Today's reading is Exodus 7-9 (read it in the KJV or NIV)
Today's passage covers the final three plagues (locusts, darkness, and the slaying of the firstborn) and God's commandments for the Passover.
Today's readings contain some of the first explicit commandments for today's Jews. Even though the Israelites are not, at the time of this passage, Jews, they nonetheless are given specific commandments for how to act in future generations. Specifically, God gives very precise commands for how the Israelites should prepare to ensure God does not slay their firstborn, and he also instructs them about how to remember the event annually in future years. This remembrance is known today as Passover.
It should come as no surprise that God wants the Exodus to be remembered. As I mentioned in the last essay, one of the reasons God brings about the plagues in the first place is to show his power and ensure he is remembered by the Israelites and the Egyptians. Today's passage repeats the theme: Ex. 10:1-2 reads as follows in the KJV, "(1) And the LORD said unto Moses, Go in unto Pharaoh: for I have hardened his heart, and the heart of his servants, that I might shew these my signs before him: (2) And that thou mayest tell in the ears of thy son, and of thy son's son, what things I have wrought in Egypt, and my signs which I have done among them; that ye may know how that I am the LORD."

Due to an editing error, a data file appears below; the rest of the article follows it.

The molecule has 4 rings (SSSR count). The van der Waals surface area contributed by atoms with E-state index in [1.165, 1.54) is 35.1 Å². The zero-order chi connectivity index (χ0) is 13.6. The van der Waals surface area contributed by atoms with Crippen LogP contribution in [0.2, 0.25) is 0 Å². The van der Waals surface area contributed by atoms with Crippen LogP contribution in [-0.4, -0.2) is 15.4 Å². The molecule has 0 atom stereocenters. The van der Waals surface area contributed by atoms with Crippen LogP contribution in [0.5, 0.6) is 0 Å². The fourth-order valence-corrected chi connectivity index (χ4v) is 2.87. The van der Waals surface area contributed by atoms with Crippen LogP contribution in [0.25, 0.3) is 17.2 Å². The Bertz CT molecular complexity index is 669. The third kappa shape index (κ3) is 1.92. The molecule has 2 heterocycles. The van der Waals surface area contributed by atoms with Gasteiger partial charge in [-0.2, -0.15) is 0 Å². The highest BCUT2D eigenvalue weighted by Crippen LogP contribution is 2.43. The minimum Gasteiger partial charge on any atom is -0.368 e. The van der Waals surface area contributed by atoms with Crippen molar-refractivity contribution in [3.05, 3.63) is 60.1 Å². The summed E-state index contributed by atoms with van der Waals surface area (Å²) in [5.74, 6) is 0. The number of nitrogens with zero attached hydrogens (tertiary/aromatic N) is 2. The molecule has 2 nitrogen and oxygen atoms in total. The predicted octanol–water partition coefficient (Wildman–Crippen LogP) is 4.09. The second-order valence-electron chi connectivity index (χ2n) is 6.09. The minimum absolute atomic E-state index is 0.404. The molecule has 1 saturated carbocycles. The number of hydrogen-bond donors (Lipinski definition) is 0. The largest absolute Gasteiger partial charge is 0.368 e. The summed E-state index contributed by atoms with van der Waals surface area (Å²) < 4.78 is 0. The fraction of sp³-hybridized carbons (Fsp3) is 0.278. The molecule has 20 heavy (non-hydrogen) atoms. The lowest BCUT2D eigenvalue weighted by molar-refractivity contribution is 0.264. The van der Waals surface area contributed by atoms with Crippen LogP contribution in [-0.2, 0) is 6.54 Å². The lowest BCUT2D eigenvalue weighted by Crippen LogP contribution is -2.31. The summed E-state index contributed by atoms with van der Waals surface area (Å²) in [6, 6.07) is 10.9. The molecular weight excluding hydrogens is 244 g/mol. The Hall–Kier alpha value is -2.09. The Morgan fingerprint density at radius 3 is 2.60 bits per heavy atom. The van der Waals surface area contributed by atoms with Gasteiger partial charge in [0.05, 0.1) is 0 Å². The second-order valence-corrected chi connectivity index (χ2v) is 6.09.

Given this focus on posterity, it is also unsurprising that God does not leave the remembrance to chance. Instead, he gives very specific instructions for how the Israelites should celebrate every year. The details are somewhat technical, taking up most of chapter 12, so I would like to focus on one or two commandments and show how they apply, even today.
First and most importantly, God commands, "And this day shall be unto you for a memorial; and ye shall keep it a feast to the LORD throughout your generations; ye shall keep it a feast by an ordinance for ever." (Ex. 12:14, KJV) This is absolutely clear: the Israelites must keep this celebration forever. It is nonetheless still remarkable that even three thousand years later, Jews are celebrating Passover. Though individual traditions vary by culture and household, the fundamentals remain strikingly similar to the original commands. Most importantly, Jews do not eat leavened food (bread, cakes, or anything else that rises) during the seven days of Passover. (Ex. 12:19)
Also notable about the Passover is who is invited to partake. The restrictions, found in Ex. 12:43-49, describe the original Passover (ie: the sacrificial animal whose blood would be put on the doors to avoid the plague) and not the subsequent annual celebrations, but they are worth describing regardless. God explicitly says that no foreigners are allowed to partake of it (Ex. 12:43) except for those whose whole family has been circumcised (Ex. 12:48). Bought, circumcised slaves may eat it (Ex. 12:44), but not hired workers or temporary residents (Ex. 12:45). In other words, those who are permanently part of the Israelite community may celebrate the Passover, but those who are only temporarily associated may not.